“This Common Myna (Acridotheres tristis tristis) altercation over nest ownership was observed during ‘MY Garden Birdwatch Malaysia’ day. I can across a number of mynas fighting over a nest. I am not able to determine who built it but the fight was fierce.
“Common Mynas are generally sociable and often seen foraging amicably in a group. However it is recognised that they do defend nesting sites and nest ‘takeovers’ with physical fights are known (Wells, 2007). I have seen this occasionally, as I am sure some of you have.
“The prize is a nest already constructed (or to be reused). It is in a box, about 3-4 meters up, on a roadside power line (left). The fight began when a myna flew in to confront another two that were already staking out the nesting site (above).
“A fight began almost immediately, moving from pole to pole, with physical contact (above). The fight then came down to the ground (below), 2-3 meters from me (in their intensity, they ignore me). There was extensive use of claws, pushing with the breast, use of wings to subdue the other, etc. In a short, a rough and tumble fight. All though out there were loud screeches.
“The mate of the nesting pair accompanied the fight all the way, to give support vocally but did not join in. I wonder if it’s the male’s job to secure the nest.
“One tactic I seen used in many myna fights is as shown above. one bird subdues the other and actually sits on the other. This is done either by actually resting on the down-turned bird (feet on the body) or spreading the wings out to cover the other bird. A ‘wing lock’ (like arm lock in wrestling) is often employed to get the other bird down…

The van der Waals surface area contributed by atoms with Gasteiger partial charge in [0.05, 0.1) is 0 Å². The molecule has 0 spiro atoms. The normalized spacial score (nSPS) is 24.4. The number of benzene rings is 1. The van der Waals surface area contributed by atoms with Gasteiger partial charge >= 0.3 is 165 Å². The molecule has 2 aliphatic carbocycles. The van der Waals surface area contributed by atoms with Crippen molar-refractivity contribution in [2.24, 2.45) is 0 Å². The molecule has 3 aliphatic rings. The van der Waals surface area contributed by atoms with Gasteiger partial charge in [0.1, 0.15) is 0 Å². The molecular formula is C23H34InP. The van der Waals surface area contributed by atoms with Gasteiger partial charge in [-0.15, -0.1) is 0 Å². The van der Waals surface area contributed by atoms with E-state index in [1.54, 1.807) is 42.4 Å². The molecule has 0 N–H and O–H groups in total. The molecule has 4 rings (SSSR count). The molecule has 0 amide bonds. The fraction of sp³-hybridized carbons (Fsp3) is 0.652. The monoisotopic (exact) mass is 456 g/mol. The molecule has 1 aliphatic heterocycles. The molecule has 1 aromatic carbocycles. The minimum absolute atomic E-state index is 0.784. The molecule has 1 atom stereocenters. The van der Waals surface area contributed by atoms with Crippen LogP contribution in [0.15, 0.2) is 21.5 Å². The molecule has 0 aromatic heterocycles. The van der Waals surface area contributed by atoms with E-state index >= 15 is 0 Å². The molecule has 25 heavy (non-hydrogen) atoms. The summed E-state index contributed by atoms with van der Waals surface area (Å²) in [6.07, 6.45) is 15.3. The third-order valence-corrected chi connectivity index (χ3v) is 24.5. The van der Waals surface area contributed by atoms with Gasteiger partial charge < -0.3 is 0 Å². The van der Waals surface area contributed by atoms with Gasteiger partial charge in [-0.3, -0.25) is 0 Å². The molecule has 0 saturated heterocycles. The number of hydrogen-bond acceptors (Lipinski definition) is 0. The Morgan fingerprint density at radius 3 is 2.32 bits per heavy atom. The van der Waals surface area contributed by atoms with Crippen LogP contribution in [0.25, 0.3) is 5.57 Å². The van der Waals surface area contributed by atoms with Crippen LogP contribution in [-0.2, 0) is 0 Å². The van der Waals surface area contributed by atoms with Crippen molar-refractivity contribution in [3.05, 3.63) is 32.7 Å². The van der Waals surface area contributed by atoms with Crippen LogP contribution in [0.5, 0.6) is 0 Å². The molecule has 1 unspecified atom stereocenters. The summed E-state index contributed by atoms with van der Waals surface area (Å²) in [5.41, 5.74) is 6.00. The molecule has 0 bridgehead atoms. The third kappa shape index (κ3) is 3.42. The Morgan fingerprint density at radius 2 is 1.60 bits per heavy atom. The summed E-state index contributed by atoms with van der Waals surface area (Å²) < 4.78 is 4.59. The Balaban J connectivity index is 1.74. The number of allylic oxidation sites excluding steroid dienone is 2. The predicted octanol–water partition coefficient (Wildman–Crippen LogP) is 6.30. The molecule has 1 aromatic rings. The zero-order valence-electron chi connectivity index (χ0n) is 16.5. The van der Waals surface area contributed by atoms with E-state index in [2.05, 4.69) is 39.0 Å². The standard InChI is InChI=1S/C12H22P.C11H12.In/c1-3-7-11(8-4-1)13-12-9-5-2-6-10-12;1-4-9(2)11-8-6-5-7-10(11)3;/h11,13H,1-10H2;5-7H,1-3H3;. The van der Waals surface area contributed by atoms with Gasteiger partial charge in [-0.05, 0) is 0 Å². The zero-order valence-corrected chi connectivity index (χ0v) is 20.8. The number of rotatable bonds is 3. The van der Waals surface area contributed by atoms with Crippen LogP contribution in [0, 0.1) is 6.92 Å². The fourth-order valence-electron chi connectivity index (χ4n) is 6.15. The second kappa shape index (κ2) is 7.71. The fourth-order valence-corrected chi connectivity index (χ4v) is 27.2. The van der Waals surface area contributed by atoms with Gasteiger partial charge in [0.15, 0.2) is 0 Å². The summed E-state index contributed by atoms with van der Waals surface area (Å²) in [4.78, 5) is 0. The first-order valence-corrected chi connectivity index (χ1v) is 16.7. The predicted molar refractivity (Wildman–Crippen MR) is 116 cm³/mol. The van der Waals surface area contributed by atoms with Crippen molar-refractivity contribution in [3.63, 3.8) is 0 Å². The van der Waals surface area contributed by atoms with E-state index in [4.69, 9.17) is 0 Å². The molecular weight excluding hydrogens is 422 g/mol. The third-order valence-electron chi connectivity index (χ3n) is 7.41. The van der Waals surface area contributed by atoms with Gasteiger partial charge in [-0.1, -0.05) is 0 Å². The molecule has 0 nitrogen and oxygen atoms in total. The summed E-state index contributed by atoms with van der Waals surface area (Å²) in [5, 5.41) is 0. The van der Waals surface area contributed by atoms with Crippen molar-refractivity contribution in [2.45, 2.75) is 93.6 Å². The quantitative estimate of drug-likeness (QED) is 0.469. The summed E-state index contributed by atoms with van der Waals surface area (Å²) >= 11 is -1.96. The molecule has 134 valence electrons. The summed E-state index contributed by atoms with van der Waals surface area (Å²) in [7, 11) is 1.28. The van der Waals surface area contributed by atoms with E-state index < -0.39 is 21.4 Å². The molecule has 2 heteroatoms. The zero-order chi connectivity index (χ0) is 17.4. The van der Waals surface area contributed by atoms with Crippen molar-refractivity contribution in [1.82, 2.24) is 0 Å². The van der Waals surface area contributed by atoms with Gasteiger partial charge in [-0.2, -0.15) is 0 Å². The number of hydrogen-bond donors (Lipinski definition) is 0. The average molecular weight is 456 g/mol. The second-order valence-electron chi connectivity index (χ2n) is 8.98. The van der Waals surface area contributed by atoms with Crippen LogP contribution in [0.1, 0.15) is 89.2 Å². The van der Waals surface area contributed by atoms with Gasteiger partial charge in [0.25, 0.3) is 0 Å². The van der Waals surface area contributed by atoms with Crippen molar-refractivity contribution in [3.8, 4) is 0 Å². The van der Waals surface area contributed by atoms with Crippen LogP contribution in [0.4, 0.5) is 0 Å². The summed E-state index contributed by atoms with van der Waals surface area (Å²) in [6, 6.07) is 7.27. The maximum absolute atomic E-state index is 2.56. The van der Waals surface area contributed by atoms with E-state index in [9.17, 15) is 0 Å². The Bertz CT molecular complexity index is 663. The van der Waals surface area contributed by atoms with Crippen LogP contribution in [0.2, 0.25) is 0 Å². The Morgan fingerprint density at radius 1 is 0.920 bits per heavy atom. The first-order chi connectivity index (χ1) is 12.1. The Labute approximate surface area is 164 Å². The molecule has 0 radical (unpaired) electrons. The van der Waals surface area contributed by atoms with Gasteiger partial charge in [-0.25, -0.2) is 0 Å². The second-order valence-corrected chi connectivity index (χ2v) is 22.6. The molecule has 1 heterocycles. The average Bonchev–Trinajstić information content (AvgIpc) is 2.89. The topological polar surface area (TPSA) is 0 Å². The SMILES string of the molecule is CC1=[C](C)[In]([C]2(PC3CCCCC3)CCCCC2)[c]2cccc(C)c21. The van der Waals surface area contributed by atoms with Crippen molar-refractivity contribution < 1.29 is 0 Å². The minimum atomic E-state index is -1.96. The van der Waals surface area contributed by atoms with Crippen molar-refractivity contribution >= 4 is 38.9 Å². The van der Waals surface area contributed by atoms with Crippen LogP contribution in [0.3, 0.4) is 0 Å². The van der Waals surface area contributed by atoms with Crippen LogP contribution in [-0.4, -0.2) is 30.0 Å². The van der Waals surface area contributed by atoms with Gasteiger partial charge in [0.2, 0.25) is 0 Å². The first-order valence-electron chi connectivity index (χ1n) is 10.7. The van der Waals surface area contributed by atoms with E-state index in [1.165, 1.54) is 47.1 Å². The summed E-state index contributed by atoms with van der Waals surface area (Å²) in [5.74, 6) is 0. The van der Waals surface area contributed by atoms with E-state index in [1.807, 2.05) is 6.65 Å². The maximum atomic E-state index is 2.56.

“In between physical fights the birds will ‘face off’ with lots of calls, bowing and ruffling of feathers (heckling) as shown in these pictures. Occasionally a physical intimidation by moving nearer.”
Dato’ Dr Amar-Singh HSS
Canning Garden Home, Ipoh City, Perak, Malaysia
6th June 2010
Just saw something very similar in Honolulu. Mynahs fighting over a nest in a palm tree. Two males were principal combatants, but female partner(s) in the wings. The fight went on the following day, when it climaxed on an adjacent roof top. A group of about 8 other birds joined in as active spectators, standing on the sidelines and flying in and out to follow the fight. Finally one bird pinned the other down in a gutter on the rooftop. The fight ended after a rain squall, but my anthropomorphic interpretation was that the fight really ended when the one bird was pinned down in the gutter. The rain squall just permitted a graceful exit.
Hi Bev – If you could provide a few photos I would be more than happy to post your interesting account.